There comes a time when virtual commiseration, applause, counsel and butt-kicking isn’t enough. And so my online critique group, the YAckers, meets in person about once a year.
We live in all parts of the country, and so we vary the meeting place. We try to go where the weather suits the clothes we wish we were wearing, with things to do and see when we can no longer squint at the screen and printed page. Ever since certain noisy people got scolded by hotel security in Wilkes-Barre, PA, we try to rent a house or B&B so we have a place to ourselves. We’ve been to Park City Utah, rural Pennsylvania, and San Antonio. And this year we chose Memphis, TN, where we rented the Lake House, a large house on a small lake in Cordova, TN.
At first, I was cool to the idea of Memphis. After a long winter and cold, rainy, snowy spring, I was ready for beach time. As far as I know, Memphis doesn’t have a beach. But as I read about the city, I was intrigued. There’s a lot of history there, much of it important to me. And music—the kind of throbbing rhythm and blues that gets your body moving in unanticipated ways. Finally, Memphis is warm and blooming in April, a cruel month where I come from.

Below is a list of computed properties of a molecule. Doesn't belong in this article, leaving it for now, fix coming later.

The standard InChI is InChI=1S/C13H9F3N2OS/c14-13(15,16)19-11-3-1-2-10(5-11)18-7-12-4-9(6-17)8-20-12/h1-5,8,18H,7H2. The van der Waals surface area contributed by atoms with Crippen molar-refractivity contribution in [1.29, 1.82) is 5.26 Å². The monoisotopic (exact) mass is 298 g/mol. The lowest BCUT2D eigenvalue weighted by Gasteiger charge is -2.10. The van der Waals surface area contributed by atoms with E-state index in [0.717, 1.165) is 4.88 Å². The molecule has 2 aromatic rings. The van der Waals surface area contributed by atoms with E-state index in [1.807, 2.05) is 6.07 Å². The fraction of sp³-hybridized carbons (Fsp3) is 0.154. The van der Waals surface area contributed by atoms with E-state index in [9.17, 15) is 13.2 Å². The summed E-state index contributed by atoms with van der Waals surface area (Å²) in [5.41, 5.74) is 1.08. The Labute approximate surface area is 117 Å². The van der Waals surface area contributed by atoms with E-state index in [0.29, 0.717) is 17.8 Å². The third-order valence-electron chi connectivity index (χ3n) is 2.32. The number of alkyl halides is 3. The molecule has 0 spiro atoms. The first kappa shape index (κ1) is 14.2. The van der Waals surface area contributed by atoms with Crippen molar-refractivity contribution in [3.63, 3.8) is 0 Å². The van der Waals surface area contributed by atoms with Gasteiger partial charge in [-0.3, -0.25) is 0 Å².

More importantly, I was just beginning to realize that one of the characters in my current work in progress is FROM Memphis. Who knew?
It was a quick visit—a long weekend, really, and we had four novels to review. We knew we had to prioritize, to focus on good music, good food, and the celebration of a fallen hero.
We visited Graceland, because the Elvis Presley story is fascinating and that man could sing. We ate at the Rendezvous and Gus’s Fried Chicken. We had dinner stage-side at B.B. King’s Blues Club. Afterward, we walked down Beale Street, past narrow alleys spilling music into the street, past signs that said, “drinks to go.” I collected sights, sounds, and memories.
And, of course, we visited the National Civil Rights Museum.
The Civil Rights Museum is located at the Lorraine Motel, where Martin Luther King was assassinated in the bloody year of 1968. King had come to Memphis to support striking sanitation workers. The motel rooms have been restored to that period. A wreath marks the spot on the balcony of the motel where he fell, and you can see where somebody replaced the bloodstained concrete.
Displays follow the history of the movement to the present day—including the bus boycotts, the Freedom Riders, the sit-ins at the Woolworth lunch counters, and the forced integration of Little Rock High School. And, everywhere, we heard that voice, and we heard those words that changed a nation.
And I thought—those people were braver than I will ever be—to persist amid the vitriol heaped onto their heads, to cross through the fire line of history so that those behind them would have a better life.
Martin Luther King was a writer. That man could put words together like nobody else. It was as if he knew his days were numbered and he had to get it down.